Last year I recommended “Bad Blood,” which is about the rise and fall of Theranos. This year I’m recommending “Nine Pints,” another book about blood that you won’t want to put down. https://t.co/AcnsyCT9TR

  • Presidents of War

    Michael Beschloss

    From a preeminent presidential historian comes a groundbreaking and often surprising saga of America's wartime chief executives Ten years in the research and writing, Presidents of War is a fresh, magisterial, intimate look at a procession of American leaders as they took the nation into conflict and mobilized their country for victory. It brings us into the room as they make the most difficult decisions that face any President, at times sending hundreds of thousands of American men and women to their deaths. From James Madison and the War of 1812 to recent times, we see them struggling with Congress, the courts, the press, their own advisors and antiwar protesters; seeking comfort from their spouses, families and friends; and dropping to their knees in prayer. We come to understand how these Presidents were able to withstand the pressures of war--both physically and emotionally--or were broken by them. Beschloss's interviews with surviving participants in the drama and his findings in original letters, diaries, once-classified national security documents, and other sources help him to tell this story in a way it has not been told before. Presidents of War combines the sense of being there with the overarching context of two centuries of American history. This important book shows how far we have traveled from the time of our Founders, who tried to constrain presidential power, to our modern day, when a single leader has the potential to launch nuclear weapons that can destroy much of the human race.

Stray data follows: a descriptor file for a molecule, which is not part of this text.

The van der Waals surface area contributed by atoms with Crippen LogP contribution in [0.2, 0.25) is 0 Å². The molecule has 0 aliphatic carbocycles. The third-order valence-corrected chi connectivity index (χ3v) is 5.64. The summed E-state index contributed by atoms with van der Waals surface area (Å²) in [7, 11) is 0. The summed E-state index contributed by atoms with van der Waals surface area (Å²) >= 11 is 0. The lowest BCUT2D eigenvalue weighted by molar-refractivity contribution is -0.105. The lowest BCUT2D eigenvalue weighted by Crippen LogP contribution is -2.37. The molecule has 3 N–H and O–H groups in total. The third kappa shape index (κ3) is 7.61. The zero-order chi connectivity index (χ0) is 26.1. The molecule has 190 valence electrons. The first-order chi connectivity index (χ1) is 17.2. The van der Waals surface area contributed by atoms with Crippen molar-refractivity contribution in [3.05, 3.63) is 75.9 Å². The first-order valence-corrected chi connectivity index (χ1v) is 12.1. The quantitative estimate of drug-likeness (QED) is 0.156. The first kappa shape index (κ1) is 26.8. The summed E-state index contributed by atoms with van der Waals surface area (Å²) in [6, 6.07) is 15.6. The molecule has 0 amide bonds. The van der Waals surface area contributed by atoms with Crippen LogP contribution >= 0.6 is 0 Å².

Whether you’re a political leader or just an armchair historian, you’ll learn a lot from @BeschlossDC's book “Presidents of War.” https://t.co/YD8sOHXG9l

  • When I was younger, I loved science fiction. The author I read the most was Robert Heinlein (“The Moon Is a Harsh Mistress” was a favorite).

  • The Moment of Lift

    Melinda Gates

    A timely call to action for women's empowerment by the influential co-chair of the Bill & Melinda Gates Foundation identifies the link between women's equality and societal health, sharing uplifting insights by international advocates in the fight against gender bias. --Publisher

    I would say this even if I weren’t married to the author: @melindagates’s new book “The Moment of Lift” is a terrific read. You can see for yourself by downloading a free excerpt: https://t.co/BdQoC5LiIv https://t.co/Wa2GwCio4H

  • The Moment of Lift

    Melinda Gates

    A timely call to action for women's empowerment by the influential co-chair of the Bill & Melinda Gates Foundation identifies the link between women's equality and societal health, sharing uplifting insights by international advocates in the fight against gender bias. --Publisher

    “The Moment of Lift” is a wise, honest, and beautifully written book about how empowering women lifts up everyone.

  • The Gene

    Siddhartha Mukherjee